One simple approach is to compare the benefit-cost ratio of protecting vs. restoring a hectare of a given habitat: unsurprisingly, with few exceptions, protection comes out much cheaper than restoration. Marine and coastal ecosystem restoration is still in its infancy, but recent research shows that restoring coastal ecosystems such as coral reefs, seagrass meadows, estuaries, rocky shores, beaches and wetlands presents significantly smaller benefit-cost ratios than restoring most terrestrial ecosystems (http://onlinelibrary.wiley.com/doi/10.1111/cobi.12158/abstract). While little information is available on the cost of restoring deep-sea ecosystems, it will probably be several orders of magnitude higher than for shallow ones (www.nature.com/news/ecology-protect-the-deep-sea-1.14547) – if it is even feasible. However depending on the timeframe, costs and benefits considered, it is possible to demonstrate that both (a) and (b) actually pay for themselves. Therefore, in principle, costs and limited budgets should not be a problem.
But is the return on investment an appropriate criterion to favor any one option? In general, no, because marine conservation is a socio-political process undertaken by and for real people, not a scientific optimization protocol. Therefore wondering how best to prioritize spending in general is a theoretical question. Prioritization is about strategy, and strategy is necessarily context- and agency-specific. Tell me which agency has decisions to make and a strategy to develop, what means it has, and what its geographic or sectoral scope is, and we may be able to work out an answer to the poll question – including by using elements of costs and benefits.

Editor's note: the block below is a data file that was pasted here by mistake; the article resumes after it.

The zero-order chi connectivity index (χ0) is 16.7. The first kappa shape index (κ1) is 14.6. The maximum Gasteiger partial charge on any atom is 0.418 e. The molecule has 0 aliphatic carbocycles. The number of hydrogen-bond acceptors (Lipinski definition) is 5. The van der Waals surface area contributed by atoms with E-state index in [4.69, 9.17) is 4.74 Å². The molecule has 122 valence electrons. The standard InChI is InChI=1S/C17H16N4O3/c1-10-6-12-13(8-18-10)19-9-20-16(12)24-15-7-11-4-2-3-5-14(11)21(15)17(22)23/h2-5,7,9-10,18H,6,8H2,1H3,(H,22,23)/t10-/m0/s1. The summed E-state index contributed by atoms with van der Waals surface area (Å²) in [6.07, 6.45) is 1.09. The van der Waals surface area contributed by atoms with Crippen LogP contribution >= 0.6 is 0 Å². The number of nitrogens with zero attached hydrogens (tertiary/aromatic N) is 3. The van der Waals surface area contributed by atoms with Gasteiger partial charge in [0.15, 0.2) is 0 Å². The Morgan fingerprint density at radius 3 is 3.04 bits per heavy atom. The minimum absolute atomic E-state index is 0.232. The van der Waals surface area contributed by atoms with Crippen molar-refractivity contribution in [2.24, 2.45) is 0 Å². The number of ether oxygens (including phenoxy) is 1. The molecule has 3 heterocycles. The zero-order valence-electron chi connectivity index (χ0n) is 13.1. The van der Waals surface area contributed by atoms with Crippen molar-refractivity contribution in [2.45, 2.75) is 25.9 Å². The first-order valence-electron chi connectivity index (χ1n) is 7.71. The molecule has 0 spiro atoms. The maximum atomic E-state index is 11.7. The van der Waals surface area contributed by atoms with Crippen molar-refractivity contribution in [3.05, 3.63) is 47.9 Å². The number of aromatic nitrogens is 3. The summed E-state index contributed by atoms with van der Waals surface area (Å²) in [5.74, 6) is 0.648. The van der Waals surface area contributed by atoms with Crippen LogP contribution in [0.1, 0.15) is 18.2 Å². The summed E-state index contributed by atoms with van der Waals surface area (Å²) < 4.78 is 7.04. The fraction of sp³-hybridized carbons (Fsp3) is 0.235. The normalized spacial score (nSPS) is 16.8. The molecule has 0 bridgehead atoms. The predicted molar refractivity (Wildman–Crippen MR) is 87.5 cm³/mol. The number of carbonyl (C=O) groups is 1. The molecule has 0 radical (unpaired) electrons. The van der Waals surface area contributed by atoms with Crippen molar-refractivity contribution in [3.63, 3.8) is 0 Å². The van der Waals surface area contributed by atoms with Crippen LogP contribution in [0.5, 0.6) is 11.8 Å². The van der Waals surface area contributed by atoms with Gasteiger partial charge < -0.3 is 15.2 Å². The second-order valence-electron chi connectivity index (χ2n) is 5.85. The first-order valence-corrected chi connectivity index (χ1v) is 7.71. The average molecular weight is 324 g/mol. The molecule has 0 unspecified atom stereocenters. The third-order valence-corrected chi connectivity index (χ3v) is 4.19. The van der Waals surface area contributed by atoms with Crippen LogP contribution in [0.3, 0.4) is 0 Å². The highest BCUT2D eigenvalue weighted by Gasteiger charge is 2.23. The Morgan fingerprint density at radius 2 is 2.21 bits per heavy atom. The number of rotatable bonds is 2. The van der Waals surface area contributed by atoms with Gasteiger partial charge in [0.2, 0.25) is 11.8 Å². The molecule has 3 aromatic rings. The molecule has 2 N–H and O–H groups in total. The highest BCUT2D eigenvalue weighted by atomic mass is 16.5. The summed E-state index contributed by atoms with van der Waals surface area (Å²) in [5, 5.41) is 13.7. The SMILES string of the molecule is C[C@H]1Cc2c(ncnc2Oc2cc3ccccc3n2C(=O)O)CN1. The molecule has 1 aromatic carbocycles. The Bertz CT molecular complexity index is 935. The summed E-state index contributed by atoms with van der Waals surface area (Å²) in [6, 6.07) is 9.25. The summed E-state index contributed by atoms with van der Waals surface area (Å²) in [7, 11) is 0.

Find ecosystems with capacity to survive, then manage them strictly
By Tim McClanahan, Senior Conservation Zoologist, Wildlife Conservation Society, Kenya
An immediate need of planners and managers is to find marine ecosystems that have the capacity to survive with minimal change in the coming era of increasing climate disturbances. Then they should apply the strictest forms of management that are socially acceptable in these locations. Other ecosystems with less capacity to remain unchanged need to be managed to reduce their vulnerability to losses of function and therefore maintain their sustainability for human resource use. These principles should be applied to all ecosystems – not just some on a triage basis.
Given the history of environmental change in the ocean, there are locations that have been refuges for species and ecosystems from past historical disturbances. It is likely that these same locations will provide similar roles in the future. These are often habitats with high species richness or regions containing rare taxa. It is likely that past and current stability of the environment has been critical in maintaining this refuge – current levels of biodiversity often reflect this stability but not always. Stability is, however, not just the lack of change but more a change that does not exceed far beyond the envelope of conditions that are deadly to many species. Some environmental variability that creates the potential for acclimation and adaptive responses is good, but change that is rapid and exceeds tolerable levels is bad.